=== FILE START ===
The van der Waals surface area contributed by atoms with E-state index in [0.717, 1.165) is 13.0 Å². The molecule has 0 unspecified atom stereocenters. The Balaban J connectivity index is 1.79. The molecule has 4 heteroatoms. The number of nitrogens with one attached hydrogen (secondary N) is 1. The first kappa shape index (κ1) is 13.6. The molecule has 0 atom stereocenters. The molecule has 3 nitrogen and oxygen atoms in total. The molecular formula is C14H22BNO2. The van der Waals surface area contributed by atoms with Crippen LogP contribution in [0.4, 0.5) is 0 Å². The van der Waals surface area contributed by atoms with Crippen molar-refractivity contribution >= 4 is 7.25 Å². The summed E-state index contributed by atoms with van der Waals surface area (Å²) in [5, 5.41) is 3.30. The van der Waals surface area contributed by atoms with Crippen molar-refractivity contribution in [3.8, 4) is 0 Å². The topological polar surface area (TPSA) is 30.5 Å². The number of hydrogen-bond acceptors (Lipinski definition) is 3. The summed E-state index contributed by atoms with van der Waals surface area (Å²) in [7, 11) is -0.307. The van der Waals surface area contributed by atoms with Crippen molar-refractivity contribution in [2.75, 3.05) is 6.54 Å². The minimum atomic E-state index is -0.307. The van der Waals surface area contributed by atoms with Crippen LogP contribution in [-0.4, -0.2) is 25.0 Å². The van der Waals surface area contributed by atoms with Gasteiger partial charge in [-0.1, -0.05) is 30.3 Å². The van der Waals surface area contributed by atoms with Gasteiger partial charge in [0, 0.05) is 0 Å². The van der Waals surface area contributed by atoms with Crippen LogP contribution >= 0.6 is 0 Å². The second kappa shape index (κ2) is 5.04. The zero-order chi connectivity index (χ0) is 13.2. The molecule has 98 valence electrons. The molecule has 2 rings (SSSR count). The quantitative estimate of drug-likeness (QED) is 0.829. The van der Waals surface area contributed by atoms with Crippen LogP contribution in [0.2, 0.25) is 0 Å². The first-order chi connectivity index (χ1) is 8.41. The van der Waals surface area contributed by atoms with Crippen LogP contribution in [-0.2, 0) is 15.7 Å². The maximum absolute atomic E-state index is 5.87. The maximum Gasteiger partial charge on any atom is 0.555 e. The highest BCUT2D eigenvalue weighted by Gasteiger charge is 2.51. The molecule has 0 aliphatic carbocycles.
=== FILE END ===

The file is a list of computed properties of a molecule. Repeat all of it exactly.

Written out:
The van der Waals surface area contributed by atoms with E-state index in [0.717, 1.165) is 13.0 Å². The molecule has 0 unspecified atom stereocenters. The Balaban J connectivity index is 1.79. The molecule has 4 heteroatoms. The number of nitrogens with one attached hydrogen (secondary N) is 1. The first kappa shape index (κ1) is 13.6. The molecule has 0 atom stereocenters. The molecule has 3 nitrogen and oxygen atoms in total. The molecular formula is C14H22BNO2. The van der Waals surface area contributed by atoms with Crippen LogP contribution in [0.4, 0.5) is 0 Å². The van der Waals surface area contributed by atoms with Crippen molar-refractivity contribution >= 4 is 7.25 Å². The summed E-state index contributed by atoms with van der Waals surface area (Å²) in [5, 5.41) is 3.30. The van der Waals surface area contributed by atoms with Crippen molar-refractivity contribution in [3.8, 4) is 0 Å². The topological polar surface area (TPSA) is 30.5 Å². The number of hydrogen-bond acceptors (Lipinski definition) is 3. The summed E-state index contributed by atoms with van der Waals surface area (Å²) in [7, 11) is -0.307. The van der Waals surface area contributed by atoms with Crippen molar-refractivity contribution in [2.75, 3.05) is 6.54 Å². The minimum atomic E-state index is -0.307. The van der Waals surface area contributed by atoms with Crippen LogP contribution in [-0.4, -0.2) is 25.0 Å². The van der Waals surface area contributed by atoms with Gasteiger partial charge in [-0.1, -0.05) is 30.3 Å². The van der Waals surface area contributed by atoms with Gasteiger partial charge in [0, 0.05) is 0 Å². The van der Waals surface area contributed by atoms with Crippen LogP contribution >= 0.6 is 0 Å². The second kappa shape index (κ2) is 5.04. The zero-order chi connectivity index (χ0) is 13.2. The molecule has 98 valence electrons. The molecule has 2 rings (SSSR count). The quantitative estimate of drug-likeness (QED) is 0.829. The van der Waals surface area contributed by atoms with Crippen LogP contribution in [0.2, 0.25) is 0 Å². The first-order chi connectivity index (χ1) is 8.41. The van der Waals surface area contributed by atoms with Crippen LogP contribution in [-0.2, 0) is 15.7 Å². The maximum absolute atomic E-state index is 5.87. The maximum Gasteiger partial charge on any atom is 0.555 e. The highest BCUT2D eigenvalue weighted by Gasteiger charge is 2.51. The molecule has 0 aliphatic carbocycles.